By Emily Kwong, KCAW, and Robert Woolsey, KCAW
Sitkans joined residents across coastal Alaska in an early-morning evacuation, following a large earthquake deep under the Gulf of Alaska. The Alaska & West Coast Tsunami Warning Center recorded the magnitude 7.9 quake at 12:31 a.m., centered about 175 miles southeast of Kodiak. Many in Southcentral Alaska and the Anchorage area felt strong tremors.
In Sitka, that was not the case. Many here were alerted by cell phone, long before the community ’s sirens were activated. The digital advisory had no detail, other than that residents of coastal areas should evacuate to high ground immediately.
Sitka schools superintendent Mary Wegner opened both Keet Gooshi Heen Elementary and Sitka High School to evacuees around 1 a.m., about the same time that the firehall touched off the sirens.
By 2 a.m., the tsunami’s scheduled arrival in Sitka, the high school was crowded with residents hoping to remain high and dry.
Mackenzie Bovard awoke to the text message alert beside her husband, who is in the Coast Guard. She wondered if the text was another false alarm, like the missile alert in Hawaii two weeks ago.
I didn’t feel very panicked. I was just kind of laying there with my husband when he was awake, telling me to get him, like, “Really, do we have to get up? Can’t I just go back to sleep?”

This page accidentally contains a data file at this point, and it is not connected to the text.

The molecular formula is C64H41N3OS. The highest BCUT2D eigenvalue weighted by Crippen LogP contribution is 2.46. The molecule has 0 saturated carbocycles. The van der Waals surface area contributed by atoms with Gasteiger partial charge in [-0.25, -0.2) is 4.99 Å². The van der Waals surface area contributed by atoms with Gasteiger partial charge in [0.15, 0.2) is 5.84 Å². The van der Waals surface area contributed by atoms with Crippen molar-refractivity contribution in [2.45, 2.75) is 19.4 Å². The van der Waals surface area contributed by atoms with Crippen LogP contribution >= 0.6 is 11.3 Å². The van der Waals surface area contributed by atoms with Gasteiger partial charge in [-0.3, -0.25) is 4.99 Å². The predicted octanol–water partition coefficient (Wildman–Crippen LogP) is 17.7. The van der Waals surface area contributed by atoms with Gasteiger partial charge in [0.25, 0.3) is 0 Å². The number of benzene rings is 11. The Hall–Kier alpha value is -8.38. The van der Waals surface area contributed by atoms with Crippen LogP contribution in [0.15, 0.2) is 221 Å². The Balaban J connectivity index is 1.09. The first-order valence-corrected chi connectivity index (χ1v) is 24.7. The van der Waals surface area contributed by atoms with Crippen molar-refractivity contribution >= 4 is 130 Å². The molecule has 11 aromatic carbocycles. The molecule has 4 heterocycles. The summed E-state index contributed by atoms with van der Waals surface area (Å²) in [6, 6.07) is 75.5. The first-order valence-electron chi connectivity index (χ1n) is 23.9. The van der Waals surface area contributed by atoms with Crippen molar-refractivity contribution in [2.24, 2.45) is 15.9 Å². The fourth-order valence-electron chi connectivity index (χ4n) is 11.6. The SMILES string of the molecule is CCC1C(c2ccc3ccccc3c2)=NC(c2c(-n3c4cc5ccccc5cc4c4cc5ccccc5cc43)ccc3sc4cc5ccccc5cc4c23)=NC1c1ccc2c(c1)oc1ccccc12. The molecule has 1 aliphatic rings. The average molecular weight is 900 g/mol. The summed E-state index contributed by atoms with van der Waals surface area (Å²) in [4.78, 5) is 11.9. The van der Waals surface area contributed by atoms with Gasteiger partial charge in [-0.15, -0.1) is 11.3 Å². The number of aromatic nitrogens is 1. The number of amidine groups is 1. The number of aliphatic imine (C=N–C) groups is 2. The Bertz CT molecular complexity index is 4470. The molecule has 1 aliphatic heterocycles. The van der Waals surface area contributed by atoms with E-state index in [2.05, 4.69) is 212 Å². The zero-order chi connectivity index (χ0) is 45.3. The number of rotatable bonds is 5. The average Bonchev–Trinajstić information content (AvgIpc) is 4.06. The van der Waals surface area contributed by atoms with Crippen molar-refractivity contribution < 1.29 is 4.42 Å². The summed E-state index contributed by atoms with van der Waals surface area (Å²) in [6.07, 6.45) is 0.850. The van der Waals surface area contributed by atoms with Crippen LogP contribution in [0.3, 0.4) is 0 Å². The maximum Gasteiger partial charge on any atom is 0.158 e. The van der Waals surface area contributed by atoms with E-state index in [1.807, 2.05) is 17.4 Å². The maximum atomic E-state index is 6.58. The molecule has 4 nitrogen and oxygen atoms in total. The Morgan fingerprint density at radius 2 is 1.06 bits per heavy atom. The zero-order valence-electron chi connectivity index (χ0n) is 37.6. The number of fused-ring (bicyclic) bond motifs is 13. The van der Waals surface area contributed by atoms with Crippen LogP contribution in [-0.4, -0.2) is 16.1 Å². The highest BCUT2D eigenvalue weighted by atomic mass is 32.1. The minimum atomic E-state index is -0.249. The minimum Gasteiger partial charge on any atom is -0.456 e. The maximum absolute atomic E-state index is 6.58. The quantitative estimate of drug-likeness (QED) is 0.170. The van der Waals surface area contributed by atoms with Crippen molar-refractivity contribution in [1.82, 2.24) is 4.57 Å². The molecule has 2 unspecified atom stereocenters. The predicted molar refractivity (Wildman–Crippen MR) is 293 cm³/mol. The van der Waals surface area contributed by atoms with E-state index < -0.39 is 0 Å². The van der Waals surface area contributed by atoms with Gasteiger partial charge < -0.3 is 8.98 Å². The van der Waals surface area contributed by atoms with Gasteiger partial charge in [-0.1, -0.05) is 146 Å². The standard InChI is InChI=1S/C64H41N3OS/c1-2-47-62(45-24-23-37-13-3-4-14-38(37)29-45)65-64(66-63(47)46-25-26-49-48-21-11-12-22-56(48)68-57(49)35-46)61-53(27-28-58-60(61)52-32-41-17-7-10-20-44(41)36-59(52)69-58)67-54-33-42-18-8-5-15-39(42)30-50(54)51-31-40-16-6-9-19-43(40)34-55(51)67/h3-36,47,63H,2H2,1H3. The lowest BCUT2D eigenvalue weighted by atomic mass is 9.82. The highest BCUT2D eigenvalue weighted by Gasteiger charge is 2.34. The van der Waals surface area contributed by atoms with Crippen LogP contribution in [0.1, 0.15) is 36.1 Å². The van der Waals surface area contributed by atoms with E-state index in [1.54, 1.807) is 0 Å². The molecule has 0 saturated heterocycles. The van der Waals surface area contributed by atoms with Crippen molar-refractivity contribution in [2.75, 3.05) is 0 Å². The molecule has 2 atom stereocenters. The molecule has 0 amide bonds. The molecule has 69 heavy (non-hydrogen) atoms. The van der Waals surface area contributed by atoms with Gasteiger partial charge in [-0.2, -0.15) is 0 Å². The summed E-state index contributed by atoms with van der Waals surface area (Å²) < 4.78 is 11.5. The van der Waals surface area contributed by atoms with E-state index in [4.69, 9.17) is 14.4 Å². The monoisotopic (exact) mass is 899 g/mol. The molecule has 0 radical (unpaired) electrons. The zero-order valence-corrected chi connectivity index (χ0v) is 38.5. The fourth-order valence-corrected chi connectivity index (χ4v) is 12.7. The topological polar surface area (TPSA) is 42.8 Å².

But the Bovard family did rouse, along with hundreds of others. Fourth grader Delilah Hinchman was posted up in the hallway, directly across from her classroom. Beside her was her sister Valerie.
Delilah: This has been going on for two and a half hours.
KCAW: I know! How are you feeling?
Delilah: Yeah. But at least we get to go to school early!
The City of Sitka gave the all clear shortly after 3 a.m., meaning residents could return to their homes. School is expected to take place today in Sitka at the usual times.
The tsunami did not produce significant tidal fluctuation in Sitka — .4 feet according to the National Tsunami Warning Center. In Kodiak, it generated a slightly larger wave of only .6 feet. Nevertheless, authorities kept the warning in effect until 3:12 a.m., when it was downgraded to an advisory for coastal waters only between Chignick Bay in the Aleutians and Seward.
The last time Sitkans evacuated was on Friday, January 3, 2013, when a magnitude 7.5 earthquake struck offshore on the Queen Charlotte fault just before midnight. The tsunami arrival time then was much shorter, and the evacuation somewhat more intense. But at least it was a Friday night and — unlike this latest event — many did not have to roll out of bed for work the next day.